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SCHOLARSHIPS HELP KIN OF ACCIDENT VICTIMS

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The night Kaylene Dial Nelsen was told her husband had been killed in an industrial accident, she gathered her children around her and told them their father's death was no excuse to be a failure.

She has taken her own words to heart and Monday received a scholarship from the Workers Compensation Fund of Utah, one of 46 awarded to children or spouses of people who died in industrial accidents while working for companies for which the fund had written the workers' compensation insurance.On Feb. 13, 1993, Randall Nelsen, who owned Nelsen Construction Co., Provo, was killed when a large backhoe he was working on slipped into gear and ran over him.

Kaylene Nelson received a scholarship last year and with this year's scholarship that's worth up to $1,500, she is working toward a master's degree in communications from Utah State University and eventually wants to teach journalism in college.

One of Kaylene Nelson's daughters, Tara, is a graduate of Box Elder High School and wants a career in business. She also received a scholarship in a program the recipients are calling a chance to realize a dream of continuing their education.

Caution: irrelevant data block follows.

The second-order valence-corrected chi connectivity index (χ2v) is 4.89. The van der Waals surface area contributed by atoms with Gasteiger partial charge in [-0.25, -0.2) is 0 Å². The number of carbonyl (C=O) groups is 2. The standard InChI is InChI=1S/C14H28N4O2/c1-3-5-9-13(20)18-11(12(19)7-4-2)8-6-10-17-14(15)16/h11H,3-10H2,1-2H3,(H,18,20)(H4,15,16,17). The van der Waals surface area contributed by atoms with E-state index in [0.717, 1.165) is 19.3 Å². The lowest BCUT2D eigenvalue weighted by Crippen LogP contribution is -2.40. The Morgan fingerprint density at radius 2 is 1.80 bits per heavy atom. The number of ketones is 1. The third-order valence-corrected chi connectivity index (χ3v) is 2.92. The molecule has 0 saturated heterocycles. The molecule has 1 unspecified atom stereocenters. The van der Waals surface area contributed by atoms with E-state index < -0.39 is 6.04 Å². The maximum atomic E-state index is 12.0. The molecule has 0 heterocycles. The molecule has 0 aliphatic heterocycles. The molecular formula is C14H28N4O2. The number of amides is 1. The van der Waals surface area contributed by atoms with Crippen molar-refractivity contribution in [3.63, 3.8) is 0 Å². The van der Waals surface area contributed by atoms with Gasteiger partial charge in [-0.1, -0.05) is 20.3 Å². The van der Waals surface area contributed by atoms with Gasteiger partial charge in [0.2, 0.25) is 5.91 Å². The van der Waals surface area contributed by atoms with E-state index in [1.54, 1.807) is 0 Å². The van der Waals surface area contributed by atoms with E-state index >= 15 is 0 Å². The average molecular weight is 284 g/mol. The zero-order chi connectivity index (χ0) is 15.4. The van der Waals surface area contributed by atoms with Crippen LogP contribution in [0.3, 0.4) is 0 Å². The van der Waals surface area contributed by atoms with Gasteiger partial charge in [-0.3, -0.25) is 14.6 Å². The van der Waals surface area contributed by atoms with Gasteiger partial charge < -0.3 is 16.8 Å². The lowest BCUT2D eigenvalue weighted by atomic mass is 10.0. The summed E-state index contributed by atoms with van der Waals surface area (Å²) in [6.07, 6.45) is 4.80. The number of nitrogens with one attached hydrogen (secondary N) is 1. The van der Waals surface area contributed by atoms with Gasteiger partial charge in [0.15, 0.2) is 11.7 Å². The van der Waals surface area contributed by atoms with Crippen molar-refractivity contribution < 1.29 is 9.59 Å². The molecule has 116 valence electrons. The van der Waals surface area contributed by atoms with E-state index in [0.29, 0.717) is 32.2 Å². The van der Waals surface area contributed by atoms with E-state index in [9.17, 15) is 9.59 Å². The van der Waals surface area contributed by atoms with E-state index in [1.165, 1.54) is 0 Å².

Another speaker was Robert Langston, who received five scholarships from the program and two months ago graduated from Southern Utah University after majoring in physical education. He is beginning his career as a teacher at Milford High School and will be the head football coach and assistant basketball coach.

Langston, whose father died 15 years ago, said he had been out of school for eight years when he applied for his first WCFU scholarship and because of the program he has realized his dream of being a coach and working with young people.

Called the Legacy in Learning program, Lane A. Summerhays, fund presdent, said this year's record group of 46 includes 23 previous recipients. Thirty-three are children of the deceased and 13 are spouses. Nine are college freshmen and four are graduate students.

Ed Mayne, president of the Utah AFL-CIO, who conceived the proj-ect six years ago, said he has seen lives change because of the scholarships. "This program not only displays the willingness of the Workers Compensation Fund of Utah, it's truly and opportunity for people who might not otherwise be able to pursue an education to attend college and make something of themselves."